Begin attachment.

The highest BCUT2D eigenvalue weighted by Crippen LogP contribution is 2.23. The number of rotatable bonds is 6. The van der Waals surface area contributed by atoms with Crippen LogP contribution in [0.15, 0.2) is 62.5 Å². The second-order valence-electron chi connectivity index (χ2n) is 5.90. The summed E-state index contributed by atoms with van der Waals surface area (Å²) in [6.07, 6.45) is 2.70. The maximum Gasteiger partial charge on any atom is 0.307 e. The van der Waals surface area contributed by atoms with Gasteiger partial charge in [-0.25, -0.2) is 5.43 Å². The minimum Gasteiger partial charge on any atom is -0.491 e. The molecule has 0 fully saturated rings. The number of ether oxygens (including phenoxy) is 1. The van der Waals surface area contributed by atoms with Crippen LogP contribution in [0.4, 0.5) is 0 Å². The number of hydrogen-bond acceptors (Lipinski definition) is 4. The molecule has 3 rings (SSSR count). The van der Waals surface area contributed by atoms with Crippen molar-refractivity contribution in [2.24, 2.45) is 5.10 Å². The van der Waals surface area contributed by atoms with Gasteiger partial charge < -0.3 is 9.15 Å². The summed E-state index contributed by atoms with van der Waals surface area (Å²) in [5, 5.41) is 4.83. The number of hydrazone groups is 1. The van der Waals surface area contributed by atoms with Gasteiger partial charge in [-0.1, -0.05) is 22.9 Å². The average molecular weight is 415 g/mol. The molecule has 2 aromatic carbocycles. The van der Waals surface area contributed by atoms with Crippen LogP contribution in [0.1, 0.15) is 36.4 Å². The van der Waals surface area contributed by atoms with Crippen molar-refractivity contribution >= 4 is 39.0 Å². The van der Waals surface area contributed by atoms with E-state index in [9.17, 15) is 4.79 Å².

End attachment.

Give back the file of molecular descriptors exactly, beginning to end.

The highest BCUT2D eigenvalue weighted by Crippen LogP contribution is 2.23. The number of rotatable bonds is 6. The van der Waals surface area contributed by atoms with Crippen LogP contribution in [0.15, 0.2) is 62.5 Å². The second-order valence-electron chi connectivity index (χ2n) is 5.90. The summed E-state index contributed by atoms with van der Waals surface area (Å²) in [6.07, 6.45) is 2.70. The maximum Gasteiger partial charge on any atom is 0.307 e. The van der Waals surface area contributed by atoms with Gasteiger partial charge in [-0.25, -0.2) is 5.43 Å². The minimum Gasteiger partial charge on any atom is -0.491 e. The molecule has 0 fully saturated rings. The number of ether oxygens (including phenoxy) is 1. The van der Waals surface area contributed by atoms with Crippen LogP contribution in [0.4, 0.5) is 0 Å². The number of hydrogen-bond acceptors (Lipinski definition) is 4. The molecule has 3 rings (SSSR count). The van der Waals surface area contributed by atoms with Crippen molar-refractivity contribution in [2.24, 2.45) is 5.10 Å². The van der Waals surface area contributed by atoms with Gasteiger partial charge < -0.3 is 9.15 Å². The summed E-state index contributed by atoms with van der Waals surface area (Å²) in [5, 5.41) is 4.83. The number of hydrazone groups is 1. The van der Waals surface area contributed by atoms with Gasteiger partial charge in [-0.1, -0.05) is 22.9 Å². The average molecular weight is 415 g/mol. The molecule has 2 aromatic carbocycles. The van der Waals surface area contributed by atoms with Crippen LogP contribution in [0.1, 0.15) is 36.4 Å². The van der Waals surface area contributed by atoms with Crippen molar-refractivity contribution >= 4 is 39.0 Å². The van der Waals surface area contributed by atoms with E-state index in [9.17, 15) is 4.79 Å².